Monday, February 01, 2010

Goodbye China, hello India !

The spat between Google and Chinese authorities has raised many issues. But one major issue raised is how foreign companies do business in China and whether they would do better by shifting their enterprises to new shores. 

Rules of engagement

Unclear rules of engagement have left some in extremely hot water. Last year Rio Tinto executive Hu Stern and three Chinese colleagues were arrested on bribery charges and subsequently charged with industrial espionage. 

The issue made front page headlines in Australia and around the world as speculation grew over how business relationships in China might be affected in the future. Information found stored on Hu's personal laptop, seized by investigators, allegedly contained confidential business information of several dozen major business partners of Rio Tinto, including storage levels and sales plans, deemed much too specific and precise to have been acquired through legal means. This information, in the opinion of Chinese investigators, demonstrated that Rio Tinto, an exporter of iron ore and Stern Hu's employer, had an unfairly sophisticated and questionably thorough level of understanding of the Chinese market. 

As such authorities suggested that such information could only have been obtained through bribery and other illegal means. "Competent authorities have sufficient evidence to prove that they have stolen state secrets and have caused huge loss to China's economic interest and security," the Chinese Foreign Ministry spokesman Qin Gang said shortly after Hu's arrest.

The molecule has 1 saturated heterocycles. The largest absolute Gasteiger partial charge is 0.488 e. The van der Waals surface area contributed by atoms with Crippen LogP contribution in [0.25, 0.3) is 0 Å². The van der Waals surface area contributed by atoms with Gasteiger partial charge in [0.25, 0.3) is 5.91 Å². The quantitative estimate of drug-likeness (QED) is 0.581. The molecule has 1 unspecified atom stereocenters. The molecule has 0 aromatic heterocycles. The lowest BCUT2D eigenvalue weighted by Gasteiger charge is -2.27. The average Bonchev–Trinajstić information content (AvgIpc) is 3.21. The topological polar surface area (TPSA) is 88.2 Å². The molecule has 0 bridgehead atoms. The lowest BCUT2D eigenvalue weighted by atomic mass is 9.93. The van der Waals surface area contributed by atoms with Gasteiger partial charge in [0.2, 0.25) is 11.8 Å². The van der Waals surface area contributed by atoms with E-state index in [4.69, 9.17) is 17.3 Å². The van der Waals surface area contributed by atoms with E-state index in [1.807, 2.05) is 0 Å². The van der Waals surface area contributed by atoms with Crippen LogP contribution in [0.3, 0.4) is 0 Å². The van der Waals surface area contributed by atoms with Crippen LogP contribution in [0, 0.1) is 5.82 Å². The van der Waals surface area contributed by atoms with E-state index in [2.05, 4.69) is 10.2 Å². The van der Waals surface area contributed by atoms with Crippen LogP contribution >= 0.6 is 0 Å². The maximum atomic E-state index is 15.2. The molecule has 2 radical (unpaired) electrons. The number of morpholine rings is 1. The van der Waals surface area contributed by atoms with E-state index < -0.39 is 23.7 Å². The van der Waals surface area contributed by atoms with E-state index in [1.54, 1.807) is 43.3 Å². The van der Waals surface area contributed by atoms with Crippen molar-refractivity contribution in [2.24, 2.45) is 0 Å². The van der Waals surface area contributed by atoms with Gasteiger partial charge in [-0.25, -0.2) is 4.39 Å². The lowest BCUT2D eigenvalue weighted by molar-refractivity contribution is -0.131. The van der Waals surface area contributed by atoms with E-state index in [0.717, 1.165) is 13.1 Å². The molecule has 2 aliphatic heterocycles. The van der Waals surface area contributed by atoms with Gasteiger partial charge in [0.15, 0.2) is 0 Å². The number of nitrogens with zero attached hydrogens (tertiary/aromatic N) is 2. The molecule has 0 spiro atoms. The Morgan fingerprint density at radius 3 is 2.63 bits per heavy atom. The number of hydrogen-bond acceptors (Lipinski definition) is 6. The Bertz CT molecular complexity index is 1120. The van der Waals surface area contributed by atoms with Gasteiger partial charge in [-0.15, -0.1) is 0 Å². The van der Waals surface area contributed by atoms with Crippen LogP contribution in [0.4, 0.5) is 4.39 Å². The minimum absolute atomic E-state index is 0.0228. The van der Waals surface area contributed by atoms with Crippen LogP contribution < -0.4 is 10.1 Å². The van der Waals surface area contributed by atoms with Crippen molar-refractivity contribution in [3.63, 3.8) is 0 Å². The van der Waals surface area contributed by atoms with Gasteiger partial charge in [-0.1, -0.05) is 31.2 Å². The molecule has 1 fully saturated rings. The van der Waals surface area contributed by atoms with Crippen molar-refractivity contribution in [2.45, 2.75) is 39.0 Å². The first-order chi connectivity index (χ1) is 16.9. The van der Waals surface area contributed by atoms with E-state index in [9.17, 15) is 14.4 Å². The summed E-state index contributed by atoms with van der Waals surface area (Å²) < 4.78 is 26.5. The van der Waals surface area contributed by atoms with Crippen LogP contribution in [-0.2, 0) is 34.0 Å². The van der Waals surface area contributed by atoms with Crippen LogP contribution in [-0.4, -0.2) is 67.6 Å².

But speculation was already circulating as to the real reasons why Stern Hu had been detained. Rio Tinto, concerned for its other employees, advised many to leave the country. While sources told the Wall Street Journal that a number of staff had been told to leave or not return to China, Rio Tinto's London office declined to elaborate. "We still have a number of staff in China," said Nick Cobban, a spokesman for Rio Tinto. Meanwhile the head of the company's iron-ore operations, Sam Walsh, has insisted allegations that Rio staff had bribed officials at Chinese steel mills were "wholly without foundation."

Press reactions

The sharpest criticism was found in the press. "What makes it so sensational is the combination of a highly publicized major commercial negotiation that has failed with the immediate arrest of a principal figure, raising the possible inference of retaliation," Jerome Cohen, a leading expert on the Chinese legal system, told at the time.